Over the course of every Titanfall 2 match, players experience what are effectively two separate games. At first, players control fast, agile pilots who leap through the air and gun down dozens of enemies with their rifles, shotguns, and launchers. At various points in the match, though, they can call down giant robot “Titans,” which can dominate the field through brute force and powerful special abilities that can crush both human characters as well as other Titans.
As you might expect, controlling a pilot and controlling a Titan require related, but ultimately separate sets of skills. What’s more, Titans are far from invincible. While the giant robots can crush a pilot under-foot, pilots have have anti-titan weapons and a tremendous speed advantage. In the hands of an inexperienced player, a Titan can be destroyed in a matter of seconds, and leave you throwing your controller or keyboard in frustration.
We’ve put together some tips to help you learn the intricacies of controlling your Titan, and a few helpful strategies that will help you make the most of every Titanfall you trigger.
How to pick your Titan: General Tips
Unlike the original Titanfall, you do not outfit your Titan with a bespoke loadout in Titanfall 2. Instead, you choose one of six Titans, each of which has its own weapon and special abilities. You can still select different perks to customize help make each titan fit your playstyle, but you should definitely think about what Titan class you plan to call down before your match starts.
When picking your titan, consider what loadouts work for you in standard first-person shooters. If you like to run in guns blazing, the “Ronin” and “Ion,” which both have heavy-duty firepower, will allow you to quickly clear a path for your teammates. Meanwhile, the “Scorch” and “Northstar” classes are support players, which rely heavily on traps and distance attacks. are better for defensive players who want to lock down an area. The last two, “Tone” and “Legion,” are the best jack-of-all-trades options. They have crowd-control abilities and weapons that are effective at both short and long range.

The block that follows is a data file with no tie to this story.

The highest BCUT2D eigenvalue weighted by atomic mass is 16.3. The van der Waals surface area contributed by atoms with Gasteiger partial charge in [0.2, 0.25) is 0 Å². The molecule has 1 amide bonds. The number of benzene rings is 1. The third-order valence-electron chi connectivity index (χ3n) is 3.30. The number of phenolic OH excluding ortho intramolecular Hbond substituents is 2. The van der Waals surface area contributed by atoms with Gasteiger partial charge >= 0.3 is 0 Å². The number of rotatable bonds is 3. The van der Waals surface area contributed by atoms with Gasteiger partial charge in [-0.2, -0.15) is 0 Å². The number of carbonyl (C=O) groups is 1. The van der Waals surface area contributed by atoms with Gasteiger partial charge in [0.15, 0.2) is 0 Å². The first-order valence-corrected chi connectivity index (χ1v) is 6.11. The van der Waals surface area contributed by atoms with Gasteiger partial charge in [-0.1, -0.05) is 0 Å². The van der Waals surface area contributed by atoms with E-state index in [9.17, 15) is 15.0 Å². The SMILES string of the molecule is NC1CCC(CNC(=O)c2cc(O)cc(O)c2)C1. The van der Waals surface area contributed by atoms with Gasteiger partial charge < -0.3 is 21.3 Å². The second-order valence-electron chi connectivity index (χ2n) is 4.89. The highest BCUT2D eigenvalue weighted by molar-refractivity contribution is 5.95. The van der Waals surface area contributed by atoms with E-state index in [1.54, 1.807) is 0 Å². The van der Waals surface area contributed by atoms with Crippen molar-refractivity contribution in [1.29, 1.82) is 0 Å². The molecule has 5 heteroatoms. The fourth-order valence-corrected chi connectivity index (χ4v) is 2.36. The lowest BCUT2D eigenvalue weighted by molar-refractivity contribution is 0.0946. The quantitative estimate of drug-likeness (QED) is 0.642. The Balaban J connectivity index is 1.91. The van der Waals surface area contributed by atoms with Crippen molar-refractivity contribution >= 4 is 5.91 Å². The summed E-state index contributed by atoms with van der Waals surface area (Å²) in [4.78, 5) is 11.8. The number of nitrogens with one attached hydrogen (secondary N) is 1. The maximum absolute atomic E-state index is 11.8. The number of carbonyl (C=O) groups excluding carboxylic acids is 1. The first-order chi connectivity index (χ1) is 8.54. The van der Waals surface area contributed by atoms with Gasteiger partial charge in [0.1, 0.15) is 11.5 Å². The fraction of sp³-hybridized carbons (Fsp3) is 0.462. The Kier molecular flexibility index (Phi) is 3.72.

You aren’t done after simply picking your Titan model, though. Class-specific enhancement increase the effectiveness of your favorite abilities — Tone’s “rocket barrage,” for instance, can fire more shots at opponents, while Ion’s “entangled energy” can restore energy when performing critical hits. Since these enhancements often pair with a Titan’s specific abilities, it makes sense to play with the Titan for awhile, and figure out what abilities you want to enhance. Take some time to mess around with them all before settling on a final loadout.
Similarly, you can also select a “titan kit” enhancement from a set of more general upgrades, such as increased accuracy in auto-titan mode, or an extra dash. While these options are the same across all models, your selection should reflect your choice of Titan and the way you plan to use it. If you tend to let your Titan run on autopilot as you race around the map, the “assault chip” will make it more effective in combat. For faster Titans, we recommend the “turbo engine,” which grants an extra dash move, while slower, more powerful Titans will prefer “overcore,” which automatically gives your core ability 20 percent of its charge before entering combat. The “nuclear ejection” option can also be wonderful in hectic situations, as its blast is capable of destroying both pilots and Titans, particularly in close quarters.
Lastly, players can pick between two options for calling in your titan: “Dome Shield,” which summons a Titan from the sky, then surrounds with a protective shield, and “Warpfall,” which makes the Titan teleport in instantly, but leaves it unprotected. We strongly recommend sticking with the Dome Shield option: The time it takes to receive your Titan is still negligible, and guaranteeing that you’re at full health before engaging other enemies will make you a much more effective player. Warpfall is more effective if you’re trying to destroy another player by “dropping” your Titan on someone else’s, but you’re giving up a lot for something that doesn’t happen all too often.